GRANADA HILLS – The Metropolitan Water District will begin adding more fluoride to Southland drinking water – including in the San Fernando Valley – despite concerns by some activists that too much of the chemical may cause health problems.
State and federal officials have long advocated fluoridated water to prevent tooth decay, and MWD officials voted to add fluoride at district plants four years ago.
In October, officials will begin retrofitting five treatment plants – including one in Granada Hills serving the San Fernando and Santa Clarita valleys – to boost the fluoride levels.
But members of Citizens for Safe Drinking Water and the Environmental Working Group say adding too much fluoride could pose a health risk for children.
“We’ve associated it with bone cancer among teenage boys,” said Bill Walker, vice president for the Oakland-based Environmental Working Group, which cites research by the National Resource Council.
“We find that many water districts don’t want to know the truth or consider the evidence.”
The two environmental groups also cited a 2006 study that found the Environmental Protection Agency’s standard was too high for consumption among children.
Currently, Southern California water contains 0.2 to 0.4 milligrams per liter of fluoride. The MWD plans to raise levels to 0.7 to 0.8 milligrams per liter.
Edgar Dymally, the water district’s senior environmental specialist, said the levels were determined based on estimated water consumption by California consumers.
Factors considered included warm temperatures that mean Californians drink more water – so fluoride levels are lower than in other parts of the country.
“That’s the level consistent with the recommendation from the U.S. Centers for Disease and Prevention and state of California Department of Public Health,” Dymally said.
Recommendations to fluoridate water first were made in the 1940s to help reduce tooth decay, especially among children and the elderly.
The Environmental Protection Agency recommends no more than 2 milligrams per liter, but environmental groups fear water agencies may continue to raise the levels.
“Even at the 0.8 milligrams-per-liter level, even without any other exposure, it’s too high,” said Jeff Green with Citizens for Safe Drinking Water.
“We asked the MWD to remedy the situation,” Green said. “There’s plenty of people out there who are angry. We fully expect there to be lawsuits.”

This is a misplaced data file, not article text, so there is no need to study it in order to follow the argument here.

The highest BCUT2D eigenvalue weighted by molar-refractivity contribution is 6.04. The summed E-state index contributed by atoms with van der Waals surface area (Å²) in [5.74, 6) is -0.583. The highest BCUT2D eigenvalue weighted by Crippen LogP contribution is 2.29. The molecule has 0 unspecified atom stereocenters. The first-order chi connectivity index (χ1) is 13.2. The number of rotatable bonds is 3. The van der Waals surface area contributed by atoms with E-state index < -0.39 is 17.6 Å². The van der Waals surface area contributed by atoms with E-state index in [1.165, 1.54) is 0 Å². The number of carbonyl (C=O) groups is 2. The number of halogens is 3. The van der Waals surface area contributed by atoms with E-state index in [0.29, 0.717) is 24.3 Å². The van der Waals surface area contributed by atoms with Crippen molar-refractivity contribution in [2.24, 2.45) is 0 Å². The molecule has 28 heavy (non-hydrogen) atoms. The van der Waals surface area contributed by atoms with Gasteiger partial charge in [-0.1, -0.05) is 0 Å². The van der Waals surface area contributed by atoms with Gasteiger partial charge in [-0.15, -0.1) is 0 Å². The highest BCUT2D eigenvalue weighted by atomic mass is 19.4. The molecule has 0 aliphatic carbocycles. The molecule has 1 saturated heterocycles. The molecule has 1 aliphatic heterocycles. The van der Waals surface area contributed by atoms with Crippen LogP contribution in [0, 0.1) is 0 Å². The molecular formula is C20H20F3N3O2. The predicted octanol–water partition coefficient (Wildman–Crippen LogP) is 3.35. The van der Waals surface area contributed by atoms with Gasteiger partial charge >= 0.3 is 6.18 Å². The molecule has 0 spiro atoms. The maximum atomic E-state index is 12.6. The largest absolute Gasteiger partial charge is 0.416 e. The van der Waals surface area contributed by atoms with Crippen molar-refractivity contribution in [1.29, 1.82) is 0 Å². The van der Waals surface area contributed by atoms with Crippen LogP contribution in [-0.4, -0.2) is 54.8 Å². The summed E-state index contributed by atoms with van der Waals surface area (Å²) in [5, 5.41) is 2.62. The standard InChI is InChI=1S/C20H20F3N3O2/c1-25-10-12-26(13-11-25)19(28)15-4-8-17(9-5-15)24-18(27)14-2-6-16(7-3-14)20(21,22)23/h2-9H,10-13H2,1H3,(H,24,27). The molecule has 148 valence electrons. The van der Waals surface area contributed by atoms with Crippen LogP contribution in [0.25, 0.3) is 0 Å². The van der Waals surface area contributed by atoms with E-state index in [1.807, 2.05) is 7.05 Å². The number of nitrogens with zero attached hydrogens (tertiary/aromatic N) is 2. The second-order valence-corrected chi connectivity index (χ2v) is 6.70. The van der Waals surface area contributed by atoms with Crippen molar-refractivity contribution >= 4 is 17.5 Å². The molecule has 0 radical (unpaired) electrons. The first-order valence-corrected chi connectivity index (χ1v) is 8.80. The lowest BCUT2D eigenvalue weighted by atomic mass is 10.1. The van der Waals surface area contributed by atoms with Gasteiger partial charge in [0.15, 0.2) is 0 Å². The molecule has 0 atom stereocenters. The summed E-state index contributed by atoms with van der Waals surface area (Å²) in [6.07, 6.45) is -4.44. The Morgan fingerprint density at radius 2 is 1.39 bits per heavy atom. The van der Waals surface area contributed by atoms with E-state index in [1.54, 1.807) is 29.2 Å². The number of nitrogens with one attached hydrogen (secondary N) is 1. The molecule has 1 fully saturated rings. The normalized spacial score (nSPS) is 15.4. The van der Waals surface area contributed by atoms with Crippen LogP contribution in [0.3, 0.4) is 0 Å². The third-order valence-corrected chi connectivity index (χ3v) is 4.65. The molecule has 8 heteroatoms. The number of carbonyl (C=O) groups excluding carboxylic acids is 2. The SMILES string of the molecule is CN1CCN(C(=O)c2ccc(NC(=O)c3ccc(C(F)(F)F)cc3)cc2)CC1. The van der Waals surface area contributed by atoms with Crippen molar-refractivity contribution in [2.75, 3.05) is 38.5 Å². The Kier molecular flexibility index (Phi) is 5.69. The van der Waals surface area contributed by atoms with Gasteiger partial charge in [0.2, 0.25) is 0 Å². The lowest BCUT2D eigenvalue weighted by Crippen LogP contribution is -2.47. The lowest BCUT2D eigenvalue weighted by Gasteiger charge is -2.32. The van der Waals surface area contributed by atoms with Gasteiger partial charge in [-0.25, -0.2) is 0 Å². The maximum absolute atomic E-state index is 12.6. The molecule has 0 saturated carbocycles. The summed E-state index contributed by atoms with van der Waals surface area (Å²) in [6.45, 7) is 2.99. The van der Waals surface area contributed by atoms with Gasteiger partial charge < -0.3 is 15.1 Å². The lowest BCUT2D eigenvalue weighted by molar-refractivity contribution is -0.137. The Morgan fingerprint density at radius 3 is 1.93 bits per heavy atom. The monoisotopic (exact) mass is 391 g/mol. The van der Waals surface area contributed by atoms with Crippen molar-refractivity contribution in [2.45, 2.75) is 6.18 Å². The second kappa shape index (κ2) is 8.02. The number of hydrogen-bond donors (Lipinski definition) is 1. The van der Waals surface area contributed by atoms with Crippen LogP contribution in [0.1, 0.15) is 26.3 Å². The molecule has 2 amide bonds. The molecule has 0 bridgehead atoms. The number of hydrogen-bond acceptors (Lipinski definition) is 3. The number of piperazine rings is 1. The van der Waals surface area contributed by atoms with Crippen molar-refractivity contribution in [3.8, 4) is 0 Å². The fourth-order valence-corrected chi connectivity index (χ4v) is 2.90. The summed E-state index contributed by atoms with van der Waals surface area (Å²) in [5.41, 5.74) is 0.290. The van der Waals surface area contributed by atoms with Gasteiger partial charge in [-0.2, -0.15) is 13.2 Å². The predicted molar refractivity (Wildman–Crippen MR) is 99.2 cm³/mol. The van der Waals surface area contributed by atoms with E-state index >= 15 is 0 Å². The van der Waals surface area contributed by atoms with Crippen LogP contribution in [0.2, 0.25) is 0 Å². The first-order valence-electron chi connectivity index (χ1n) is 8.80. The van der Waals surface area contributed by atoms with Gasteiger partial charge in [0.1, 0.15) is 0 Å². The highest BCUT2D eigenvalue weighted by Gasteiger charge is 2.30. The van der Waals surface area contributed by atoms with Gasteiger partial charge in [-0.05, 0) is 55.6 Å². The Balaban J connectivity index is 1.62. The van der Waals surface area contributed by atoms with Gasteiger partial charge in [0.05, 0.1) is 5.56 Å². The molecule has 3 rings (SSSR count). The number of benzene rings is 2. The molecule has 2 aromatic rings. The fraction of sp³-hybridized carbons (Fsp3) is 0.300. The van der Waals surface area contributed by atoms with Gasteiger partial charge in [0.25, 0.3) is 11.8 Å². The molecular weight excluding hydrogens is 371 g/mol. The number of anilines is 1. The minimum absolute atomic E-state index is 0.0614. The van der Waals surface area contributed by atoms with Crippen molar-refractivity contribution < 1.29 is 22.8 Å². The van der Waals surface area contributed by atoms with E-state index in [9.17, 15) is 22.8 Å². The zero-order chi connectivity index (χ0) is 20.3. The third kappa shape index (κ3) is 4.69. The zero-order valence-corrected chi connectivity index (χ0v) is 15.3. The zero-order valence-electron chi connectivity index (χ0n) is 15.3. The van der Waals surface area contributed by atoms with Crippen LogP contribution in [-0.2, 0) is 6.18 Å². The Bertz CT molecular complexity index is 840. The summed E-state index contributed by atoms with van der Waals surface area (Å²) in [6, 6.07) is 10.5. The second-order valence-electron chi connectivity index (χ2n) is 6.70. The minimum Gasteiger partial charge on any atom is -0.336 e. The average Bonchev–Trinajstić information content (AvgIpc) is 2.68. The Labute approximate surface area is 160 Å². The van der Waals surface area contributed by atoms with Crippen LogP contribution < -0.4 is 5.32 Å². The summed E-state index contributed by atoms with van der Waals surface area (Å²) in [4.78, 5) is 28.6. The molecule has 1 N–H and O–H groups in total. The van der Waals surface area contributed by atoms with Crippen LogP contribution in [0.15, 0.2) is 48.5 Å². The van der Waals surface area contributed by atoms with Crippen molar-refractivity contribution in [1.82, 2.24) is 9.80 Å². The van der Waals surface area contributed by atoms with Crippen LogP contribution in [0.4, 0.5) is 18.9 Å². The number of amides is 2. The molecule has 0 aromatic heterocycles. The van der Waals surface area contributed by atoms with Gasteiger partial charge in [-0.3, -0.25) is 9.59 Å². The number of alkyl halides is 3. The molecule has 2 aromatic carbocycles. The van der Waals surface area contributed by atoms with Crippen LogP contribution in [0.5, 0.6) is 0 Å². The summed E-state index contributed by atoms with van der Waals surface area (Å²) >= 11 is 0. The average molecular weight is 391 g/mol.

But Dymally said the levels are well within safe ranges. Studies have found that water containing 4 milligrams of fluoride per liter can be harmful. If consumed in excess for years, it can contribute to bone disease in some people.
“We hear the concerns made from the critics, but we rely on every credible agency for regulations,” Dymally said.
“When we go online with our fluoridation program, the water will look and taste the same.”
State health officials have said studies on fluoride and its relation to bone cancer are inconsistent.
“People have looked at it, our toxicologists have looked at it and we have not found any concerns,” said Dr. Donald Lyman, chief medical director for chronic disease and injury control for the state’s Department of Health Services.
“We’re very cautious about posing risks to everyone,” Lyman said.
Health experts do concur, however, that fluoridated water should not be added to baby formula, which already may contain fluoride.
“The official word from the dental association is you shouldn’t add fluoridated water to formula,” said Lyman.
Lyman said the state also runs the largest cancer registry in the nation and has seen no trends or clusters to suggest California’s drinking water has too much fluoride.
The $5.5 million retrofitting project is being funded by the California Dental Association Foundation and will begin in late October at the Henry J. Mills Filtration Plant in Riverside. The Joseph Jensen plant on Balboa Boulevard in Granada Hills will be the last facility to be upgraded.
The plant distributes water within the San Fernando Valley, to Ventura County and south to West Los Angeles, Santa Monica and the Palos Verdes Peninsula.
The Granada Hills plant is the largest west of the Mississippi River, with the ability to deliver up to 750 million gallons of water per day, enough to fill the Rose Bowl every 31 minutes, according to the MWD.